According to TS 22.101, clause 26a, the 3GPP system can support an operator to act as identity provider and enable auto-log-in and single-sign-on to operator and non-operator services. This use case is extended from the use case 5.2, Identity provisioning to external services, in TR 22.904 which considers the applications are hosted in the cloud.
In support of external services provided behind an eRG in CPN, this use case describes the enhancement of functionalities and provides the potential service requirements in addition to those described in [11].
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5.22.2  Pre-conditionsp. 43

Dora is a subscriber of network operator Cannon-Beach where she has a user account and subscriptions for her UE and the eRG in the CPN. Based on the subscriptions for the eRG, operator Cannon-Beach enables a strong user authentication mechanism at the 5G system to ensure that the users accessing to the eRG in the CPN are authenticated and authorized.
Dora installs a local cloud with the application platform on a device connected to the eRG in the CPN in her home. The local cloud provides storage services for files, video, and photo album, etc. Dora configures applications/services information and registers to these applications with her user account of the network operator Cannon-Beach for the local cloud storage services hosted on the device behind the eRG in the CPN, by which each application/service is associated to a User Identity and corresponding User Profiles.
When enabling these applications/services in her user account, these services/applications can use strong user authentication from the 5G system to the applications running on the device behind the eRG in the CPN. As such, auto-log-in and single-sign-on is enabled for the applications.
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5.22.3  Service Flowsp. 44

Step 1.
Dora logged in her user account using her UE and her User Identity has been authenticated over the 5G system using a strong authentication mechanism for the connection to the eRG.
Step 2.
Dora opens a book on the bookshelf application hosted by the local cloud on the device behind the eRG for which the bookshelf application has been configured to require strong user authentication by the 5G system.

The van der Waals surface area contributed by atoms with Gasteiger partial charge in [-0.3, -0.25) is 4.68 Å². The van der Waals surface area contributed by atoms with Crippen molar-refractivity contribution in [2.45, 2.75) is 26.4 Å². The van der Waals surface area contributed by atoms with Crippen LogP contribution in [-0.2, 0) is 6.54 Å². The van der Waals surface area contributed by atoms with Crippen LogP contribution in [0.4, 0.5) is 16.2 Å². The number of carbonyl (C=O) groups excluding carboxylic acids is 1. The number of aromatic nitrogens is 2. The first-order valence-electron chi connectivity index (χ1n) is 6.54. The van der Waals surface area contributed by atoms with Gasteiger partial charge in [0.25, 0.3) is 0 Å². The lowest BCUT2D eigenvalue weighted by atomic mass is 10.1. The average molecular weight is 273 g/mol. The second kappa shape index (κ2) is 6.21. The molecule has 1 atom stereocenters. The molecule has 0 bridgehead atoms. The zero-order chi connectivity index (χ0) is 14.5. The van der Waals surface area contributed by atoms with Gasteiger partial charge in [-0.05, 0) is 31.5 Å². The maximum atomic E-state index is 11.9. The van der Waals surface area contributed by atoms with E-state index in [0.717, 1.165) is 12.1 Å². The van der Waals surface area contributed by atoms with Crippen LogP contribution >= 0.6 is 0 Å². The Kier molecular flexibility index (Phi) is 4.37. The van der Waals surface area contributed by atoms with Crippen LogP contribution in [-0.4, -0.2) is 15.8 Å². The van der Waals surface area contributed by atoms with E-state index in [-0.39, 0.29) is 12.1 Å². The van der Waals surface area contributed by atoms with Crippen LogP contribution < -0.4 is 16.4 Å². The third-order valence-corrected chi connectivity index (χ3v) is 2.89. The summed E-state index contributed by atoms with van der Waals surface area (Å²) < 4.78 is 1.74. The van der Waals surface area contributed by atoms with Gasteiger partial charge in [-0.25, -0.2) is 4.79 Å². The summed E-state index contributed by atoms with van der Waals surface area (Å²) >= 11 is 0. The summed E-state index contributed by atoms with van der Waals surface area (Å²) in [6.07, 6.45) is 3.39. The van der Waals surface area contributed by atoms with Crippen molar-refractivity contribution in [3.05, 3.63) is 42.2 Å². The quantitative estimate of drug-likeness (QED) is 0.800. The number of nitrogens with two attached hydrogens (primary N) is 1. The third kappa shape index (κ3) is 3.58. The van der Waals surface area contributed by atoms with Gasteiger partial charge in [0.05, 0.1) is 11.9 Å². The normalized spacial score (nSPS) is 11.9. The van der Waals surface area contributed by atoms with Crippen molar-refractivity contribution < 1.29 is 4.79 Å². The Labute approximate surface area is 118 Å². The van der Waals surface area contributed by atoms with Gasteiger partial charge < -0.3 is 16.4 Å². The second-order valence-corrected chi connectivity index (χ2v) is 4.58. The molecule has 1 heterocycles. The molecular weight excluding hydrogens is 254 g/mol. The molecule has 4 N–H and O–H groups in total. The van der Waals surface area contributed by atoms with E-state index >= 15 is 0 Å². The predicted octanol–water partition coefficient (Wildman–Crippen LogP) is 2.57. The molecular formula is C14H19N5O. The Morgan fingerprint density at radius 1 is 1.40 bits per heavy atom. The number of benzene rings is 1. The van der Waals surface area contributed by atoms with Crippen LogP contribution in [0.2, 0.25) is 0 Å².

Step 3.
The bookshelf application accepts her request to access without further needs for Dora to provide additional credentials for the application. Since her UE has been authenticated by the 5G system and she has already been authenticated for the connection to the eRG, there is a high level of confidence regarding her identity. This level of confidence is increased based on Dora's location and the elapse time from the last authentication of her identity.
Step 4.
In the meantime, the application client of photo album on her UE automatically synchronize her photos to the photo album application on the local cloud in the CPN. Since Dora also enabled the strong user authentication by the 5G system for this photo album application, her UE can automatically sign in and upload the photos to the photo album application on the local cloud.
Step 5.
The 5G system may request her strong re-authentication so as to ensure that she is still the actual authorized user behind the UE, which is achieved by having Dora re-authenticated by operator Cannon-Beach, e.g. over the biotech sensors (e.g. for face, fingerprint, voice) of the UE.
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5.22.4  Post-conditionsp. 44

Because of operator's supports for non-operator services on the local cloud in the CPN and the support of strong user authentication by the 5G system, Dora is worries free to install more applications hosted by the local cloud on the devices connected to the eRG in the CPN in her home.

5.22.5  Existing features partly or fully covering the use case functionalityp. 44

The following service requirement in TS 22.101, clause 26a provide the principle for user centric identifiers and authentication and authorization by the 3GPP system:
The 3GPP System shall support operators to act as User Identity provider and to authenticate users for accessing operator and non-operator deployed (i.e. external non-3GPP) services.
26a.2.1 User Identifiers and user authentication
The 3GPP system shall be able to assess the level of confidence in the User Identity by taking into account information regarding the used mechanism for obtaining that User Identity (e.g. algorithms, key-length, time since last authentication), information from the network (e.g. UE or device in use, access technology, location).
26a.2.5 Privacy requirements
The 3GPP system shall protect the privacy of the user by transferring to a service only User Identity information that is necessary to provide the service and for which the user has consented to when registering for the service.
The use case considers that the external services are provided as a local cloud application platform behind an eRG in CPN and proposes to enable 5G system support for identity provisioning to external services behind eRG in CPN.
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5.22.6  Potential Requirementsp. 44

[PR 5.22.6-001]
The 5G system should support "User Identity" requirements (as defined in TS 22.101, clause 26a) for a user (human) using a CPN authorized UE to access external non-3GPP applications/services hosted in a CPN (behind a eRG).
[PR 5.22.6-002]
The 5G system shall support to allow a CPN authorized UE or non-3GPP device accessing to a CPN based on successful User Identity authentication.